The Bachelor didn’t have a rose for Chris Harrison after he defended Rachel Kirkconnell, a contestant on season 25, for attending an “Old South”/antebellum-themed party in college. However, the now-former host of The Bachelor, The Bachelorette, and Bachelor In Paradise didn’t leave the franchise empty-handed. Chris, 49, received “roughly $10 million — a combination of a $9 million exit settlement, plus remaining contractual fees — upon leaving the job he held since 2002,” reports Variety. This contradicts previous reports that suggested Chris’s exit package was a “significant eight-figure payout.” HollywoodLife has reached out to Chris and The Bachelor for comment.
Harrison retained power attorney Bryan Freedman, who Variety noted represented Gabrielle Union in her drama with America’s Got Talent, and negotiated a “mega-million payout” for Megyn Kelly after she left NBC News, following her lackluster tenure on the network. Chris had hoped to return to the franchise. Still, mounting demands for his resignation and Variety reported that he wouldn’t host Bachelor In Paradise in the summer (only to be replaced by David Spade and a slew of celeb guest hosts) expedited his exit.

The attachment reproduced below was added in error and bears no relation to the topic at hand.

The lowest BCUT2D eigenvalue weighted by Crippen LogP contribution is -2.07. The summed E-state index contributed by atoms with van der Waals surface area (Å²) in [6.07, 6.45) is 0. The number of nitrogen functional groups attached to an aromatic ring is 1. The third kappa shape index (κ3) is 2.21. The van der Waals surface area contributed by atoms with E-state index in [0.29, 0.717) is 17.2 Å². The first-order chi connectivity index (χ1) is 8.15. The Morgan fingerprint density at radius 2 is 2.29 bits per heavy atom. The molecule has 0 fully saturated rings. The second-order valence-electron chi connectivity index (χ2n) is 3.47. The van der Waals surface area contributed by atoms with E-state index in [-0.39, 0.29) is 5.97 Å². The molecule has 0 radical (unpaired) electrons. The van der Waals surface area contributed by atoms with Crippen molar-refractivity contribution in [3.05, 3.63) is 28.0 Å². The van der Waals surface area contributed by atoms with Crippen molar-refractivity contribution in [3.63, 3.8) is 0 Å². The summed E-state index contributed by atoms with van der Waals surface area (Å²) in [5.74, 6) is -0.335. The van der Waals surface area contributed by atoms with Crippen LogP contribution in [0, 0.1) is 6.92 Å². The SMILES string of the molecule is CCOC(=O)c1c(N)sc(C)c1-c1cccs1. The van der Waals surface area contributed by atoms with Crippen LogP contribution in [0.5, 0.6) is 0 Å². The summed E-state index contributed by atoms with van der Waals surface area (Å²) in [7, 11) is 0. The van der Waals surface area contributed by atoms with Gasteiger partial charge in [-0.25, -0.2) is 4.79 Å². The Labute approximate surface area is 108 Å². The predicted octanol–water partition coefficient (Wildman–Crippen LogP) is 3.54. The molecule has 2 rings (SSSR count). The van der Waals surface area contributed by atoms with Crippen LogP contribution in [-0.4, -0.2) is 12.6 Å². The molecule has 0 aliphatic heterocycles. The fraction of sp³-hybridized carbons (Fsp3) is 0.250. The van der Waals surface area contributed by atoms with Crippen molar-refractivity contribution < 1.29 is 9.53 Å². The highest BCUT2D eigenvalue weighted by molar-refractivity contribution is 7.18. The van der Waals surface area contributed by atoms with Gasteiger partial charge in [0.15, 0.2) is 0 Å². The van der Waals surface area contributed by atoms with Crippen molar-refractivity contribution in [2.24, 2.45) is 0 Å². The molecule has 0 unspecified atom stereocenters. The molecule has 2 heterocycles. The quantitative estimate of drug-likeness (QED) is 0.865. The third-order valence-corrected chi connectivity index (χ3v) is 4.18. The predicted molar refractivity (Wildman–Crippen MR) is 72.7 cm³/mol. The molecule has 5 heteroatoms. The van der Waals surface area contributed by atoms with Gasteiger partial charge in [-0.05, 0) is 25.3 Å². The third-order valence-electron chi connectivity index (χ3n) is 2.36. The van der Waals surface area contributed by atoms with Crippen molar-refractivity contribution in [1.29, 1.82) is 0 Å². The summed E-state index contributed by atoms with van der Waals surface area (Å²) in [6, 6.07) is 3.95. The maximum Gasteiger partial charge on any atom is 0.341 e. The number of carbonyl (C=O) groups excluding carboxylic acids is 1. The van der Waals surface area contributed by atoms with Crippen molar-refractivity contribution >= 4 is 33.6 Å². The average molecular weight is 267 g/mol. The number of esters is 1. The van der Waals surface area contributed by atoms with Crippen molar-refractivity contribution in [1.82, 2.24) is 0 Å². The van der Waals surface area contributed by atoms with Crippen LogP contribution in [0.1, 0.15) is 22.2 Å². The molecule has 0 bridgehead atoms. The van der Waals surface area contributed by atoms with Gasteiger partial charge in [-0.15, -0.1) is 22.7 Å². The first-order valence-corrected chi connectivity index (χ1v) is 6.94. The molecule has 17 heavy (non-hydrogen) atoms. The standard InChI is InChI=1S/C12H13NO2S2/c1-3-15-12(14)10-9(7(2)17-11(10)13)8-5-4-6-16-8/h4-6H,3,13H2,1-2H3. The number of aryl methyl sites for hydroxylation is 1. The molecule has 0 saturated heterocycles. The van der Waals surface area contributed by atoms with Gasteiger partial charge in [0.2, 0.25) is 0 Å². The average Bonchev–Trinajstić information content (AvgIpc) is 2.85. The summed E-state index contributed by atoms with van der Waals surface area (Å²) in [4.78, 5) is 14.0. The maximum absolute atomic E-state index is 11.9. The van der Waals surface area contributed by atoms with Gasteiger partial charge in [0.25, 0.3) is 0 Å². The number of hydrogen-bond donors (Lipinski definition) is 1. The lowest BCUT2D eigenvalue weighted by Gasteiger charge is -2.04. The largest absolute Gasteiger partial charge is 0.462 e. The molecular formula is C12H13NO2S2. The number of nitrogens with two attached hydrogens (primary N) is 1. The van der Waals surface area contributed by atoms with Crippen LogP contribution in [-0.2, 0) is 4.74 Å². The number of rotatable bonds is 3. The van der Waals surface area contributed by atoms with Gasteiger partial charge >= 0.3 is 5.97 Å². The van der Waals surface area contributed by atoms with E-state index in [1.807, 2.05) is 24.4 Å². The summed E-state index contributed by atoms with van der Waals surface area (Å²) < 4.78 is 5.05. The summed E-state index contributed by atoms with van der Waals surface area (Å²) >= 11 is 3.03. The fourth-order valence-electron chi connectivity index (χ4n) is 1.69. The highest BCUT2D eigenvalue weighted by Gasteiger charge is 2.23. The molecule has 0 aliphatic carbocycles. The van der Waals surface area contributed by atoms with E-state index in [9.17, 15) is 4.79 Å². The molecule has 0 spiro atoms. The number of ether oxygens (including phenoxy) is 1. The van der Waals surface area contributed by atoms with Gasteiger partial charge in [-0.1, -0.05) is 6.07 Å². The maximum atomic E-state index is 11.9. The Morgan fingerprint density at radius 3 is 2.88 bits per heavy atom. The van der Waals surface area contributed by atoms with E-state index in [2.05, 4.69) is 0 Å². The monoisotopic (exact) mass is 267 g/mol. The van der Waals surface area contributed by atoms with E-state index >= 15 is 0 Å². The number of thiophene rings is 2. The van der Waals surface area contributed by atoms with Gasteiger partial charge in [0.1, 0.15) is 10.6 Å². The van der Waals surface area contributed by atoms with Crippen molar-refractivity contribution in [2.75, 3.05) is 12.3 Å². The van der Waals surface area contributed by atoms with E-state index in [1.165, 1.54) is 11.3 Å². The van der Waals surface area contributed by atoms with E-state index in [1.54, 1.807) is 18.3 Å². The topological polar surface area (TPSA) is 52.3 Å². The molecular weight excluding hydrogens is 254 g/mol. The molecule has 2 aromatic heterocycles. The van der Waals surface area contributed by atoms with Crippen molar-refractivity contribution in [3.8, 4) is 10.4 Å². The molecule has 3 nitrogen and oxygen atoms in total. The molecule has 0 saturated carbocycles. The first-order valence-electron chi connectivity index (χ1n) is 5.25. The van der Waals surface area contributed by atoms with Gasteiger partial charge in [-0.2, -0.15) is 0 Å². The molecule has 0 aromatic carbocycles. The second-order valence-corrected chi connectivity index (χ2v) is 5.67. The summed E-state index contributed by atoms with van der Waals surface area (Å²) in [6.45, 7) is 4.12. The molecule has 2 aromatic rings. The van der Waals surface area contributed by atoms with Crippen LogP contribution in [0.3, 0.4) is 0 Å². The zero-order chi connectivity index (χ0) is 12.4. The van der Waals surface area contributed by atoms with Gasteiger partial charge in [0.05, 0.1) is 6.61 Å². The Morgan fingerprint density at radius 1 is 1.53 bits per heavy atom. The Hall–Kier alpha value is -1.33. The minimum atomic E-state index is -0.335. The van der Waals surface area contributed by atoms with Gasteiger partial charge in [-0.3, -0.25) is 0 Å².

Chris, according to the new Variety report, “was not aware of how much attention his response was receiving, and did not realize just how problematic the television interview would become.” During the Feb. 9 episode of Extra, Chris spoke with former Bachelorette star Rachel Lindsay regarding resurfaced photos of Kirkconnell attending the plantation-themed party. “I saw a picture of her at a sorority party five years ago, that’s it,” said Harrison. “My guess? These girls got dressed up and went to a party, and had a great time. They were 18 years old. Now, does that make it OK? I don’t know Rachel, you tell me. Where is this lens were holding up, and was that lens available, and were we all looking through it in 2018? I don’t know.”
In the interview, Harrison said he was “not defending Rachael [Kirkconnell],” but said that her critics were acting like “judge, jury, [and] executioner…People are just tearing this girl’s life apart. It’s just unbelievably alarming to watch this.”
The backlash to Chris’s comments was swift. A few days after the interview aired, Chris issued an apology. “I have no one to blame but myself for what I said and the way I spoke…I set standards for myself, and have to meet them. I feel that with every fiber of my being,” he said in a statement posted online. “By excusing historical racism, I defended it. I invoked the term ‘woke police,’ which is unacceptable. I am ashamed over how uninformed I was. I was so wrong. To the Black community, to the BIPOC community: I am so sorry. My words were harmful. I am listening, and I truly apologize for my ignorance and any pain it caused you.”
Two days after the apology, Chris announced he was “stepping aside” from the Bachelor franchise for an undisclosed time. A sit-down interview with Michael Strahan failed to quell the demands that he resign (“It felt like I got nothing more than a surface response on any of this,” said Strahan), and Chris ultimately left the show for good.